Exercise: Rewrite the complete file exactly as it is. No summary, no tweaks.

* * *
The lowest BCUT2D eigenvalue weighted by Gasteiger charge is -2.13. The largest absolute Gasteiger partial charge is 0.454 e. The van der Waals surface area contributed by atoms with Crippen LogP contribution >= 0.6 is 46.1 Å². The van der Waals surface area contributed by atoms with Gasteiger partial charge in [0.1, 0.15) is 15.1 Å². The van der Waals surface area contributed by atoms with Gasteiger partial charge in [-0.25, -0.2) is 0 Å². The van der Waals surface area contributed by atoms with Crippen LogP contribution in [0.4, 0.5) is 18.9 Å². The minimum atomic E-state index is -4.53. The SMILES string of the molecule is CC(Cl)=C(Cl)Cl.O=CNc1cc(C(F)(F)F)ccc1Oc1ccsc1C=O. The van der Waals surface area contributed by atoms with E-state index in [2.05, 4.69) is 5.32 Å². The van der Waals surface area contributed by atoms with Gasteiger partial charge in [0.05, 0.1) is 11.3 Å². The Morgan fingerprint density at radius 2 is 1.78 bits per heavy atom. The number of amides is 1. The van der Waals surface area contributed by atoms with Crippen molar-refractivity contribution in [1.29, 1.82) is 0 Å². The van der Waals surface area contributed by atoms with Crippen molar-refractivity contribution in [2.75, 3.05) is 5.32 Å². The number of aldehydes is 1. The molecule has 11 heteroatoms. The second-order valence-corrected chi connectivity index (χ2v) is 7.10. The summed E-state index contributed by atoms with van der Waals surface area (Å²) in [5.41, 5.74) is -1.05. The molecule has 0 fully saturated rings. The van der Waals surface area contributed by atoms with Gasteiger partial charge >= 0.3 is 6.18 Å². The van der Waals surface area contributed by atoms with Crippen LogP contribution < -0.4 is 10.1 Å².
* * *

The lowest BCUT2D eigenvalue weighted by Gasteiger charge is -2.13. The largest absolute Gasteiger partial charge is 0.454 e. The van der Waals surface area contributed by atoms with Crippen LogP contribution >= 0.6 is 46.1 Å². The van der Waals surface area contributed by atoms with Gasteiger partial charge in [0.1, 0.15) is 15.1 Å². The van der Waals surface area contributed by atoms with Gasteiger partial charge in [-0.25, -0.2) is 0 Å². The van der Waals surface area contributed by atoms with Crippen LogP contribution in [0.4, 0.5) is 18.9 Å². The minimum atomic E-state index is -4.53. The SMILES string of the molecule is CC(Cl)=C(Cl)Cl.O=CNc1cc(C(F)(F)F)ccc1Oc1ccsc1C=O. The van der Waals surface area contributed by atoms with E-state index in [2.05, 4.69) is 5.32 Å². The van der Waals surface area contributed by atoms with Gasteiger partial charge in [0.05, 0.1) is 11.3 Å². The Morgan fingerprint density at radius 2 is 1.78 bits per heavy atom. The number of amides is 1. The van der Waals surface area contributed by atoms with Crippen molar-refractivity contribution in [1.29, 1.82) is 0 Å². The van der Waals surface area contributed by atoms with Crippen molar-refractivity contribution in [2.75, 3.05) is 5.32 Å². The number of aldehydes is 1. The molecule has 11 heteroatoms. The second-order valence-corrected chi connectivity index (χ2v) is 7.10. The summed E-state index contributed by atoms with van der Waals surface area (Å²) in [5.41, 5.74) is -1.05. The molecule has 0 fully saturated rings. The van der Waals surface area contributed by atoms with Gasteiger partial charge >= 0.3 is 6.18 Å². The van der Waals surface area contributed by atoms with Crippen LogP contribution < -0.4 is 10.1 Å².